“It’s definitely frustrating when you start getting double-teamed, but that’s the natural progression of a good pass rusher in this league,” Matthews said. “You start off going against tackles, then you’re getting chipped, then you’re getting double-teamed. All the great pass rushers have to go against it and I hope to be in the same category as them.

“It’s nothing that I’m not going to be used to. I’ve been talking to a few of the guys, a few of the running backs, about how I’d like for them to chip on me, so I can get used it, guards (helping) on me. Just so I can get ready for it. So it’s not frustrating, it’s just part of the game.”

That said, Matthews also knows that he can’t be the team’s only pass-rush threat, and others will need to emerge during camp and the preseason. Fellow outside linebacker Brad Jones already is sidelined with a bruised back (he’s day to day), elevating Brady Poppinga to the No. 1 unit with a handful of untested young players behind them at the position.

But it’s just as incumbent on the defensive linemen to provide pressure, and that’s partly why the Packers drafted ends Mike Neal and C.J. Wilson this past April, to join players like Cullen Jenkins and B.J. Raji as inside rushers in this scheme.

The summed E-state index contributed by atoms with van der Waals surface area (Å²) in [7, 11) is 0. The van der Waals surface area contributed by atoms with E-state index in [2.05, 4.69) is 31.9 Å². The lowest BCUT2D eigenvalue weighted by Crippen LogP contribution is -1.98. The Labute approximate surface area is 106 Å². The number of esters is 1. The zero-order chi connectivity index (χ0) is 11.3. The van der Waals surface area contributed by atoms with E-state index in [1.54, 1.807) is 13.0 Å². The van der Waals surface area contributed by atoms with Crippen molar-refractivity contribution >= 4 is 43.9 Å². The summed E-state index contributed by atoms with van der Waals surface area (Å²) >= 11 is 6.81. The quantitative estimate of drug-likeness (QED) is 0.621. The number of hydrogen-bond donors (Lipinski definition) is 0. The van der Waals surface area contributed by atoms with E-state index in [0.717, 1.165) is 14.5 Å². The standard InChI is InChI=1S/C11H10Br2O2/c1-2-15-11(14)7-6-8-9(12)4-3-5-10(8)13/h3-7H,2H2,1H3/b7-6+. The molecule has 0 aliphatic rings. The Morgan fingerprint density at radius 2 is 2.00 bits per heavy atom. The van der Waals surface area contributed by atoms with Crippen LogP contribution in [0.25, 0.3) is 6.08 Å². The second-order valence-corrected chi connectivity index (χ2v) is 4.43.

“If you only have rush from one edge, the quarterback is just going to scramble out the other way,” Matthews said. “You need to collapse the pocket. That’s what we talk about the whole time. That comes from not only the two edges but up the middle too. Because you can have two edges pinching down on the quarterback, but if can step up and throw the ball, that’s where he’s dangerous. It’s an all-around effort.”

Putting forth that effort in specific areas has been the theme early in this training camp. Other aspects are sure to get their due, too, as this hard-working month progresses.

“We’ve got some good pieces to a puzzle and we’re looking forward to building upon last year and really just getting after it,” Matthews said. “We’re having fun already. It’s early in the season, so we’ll just continue to grind and see where it takes us.”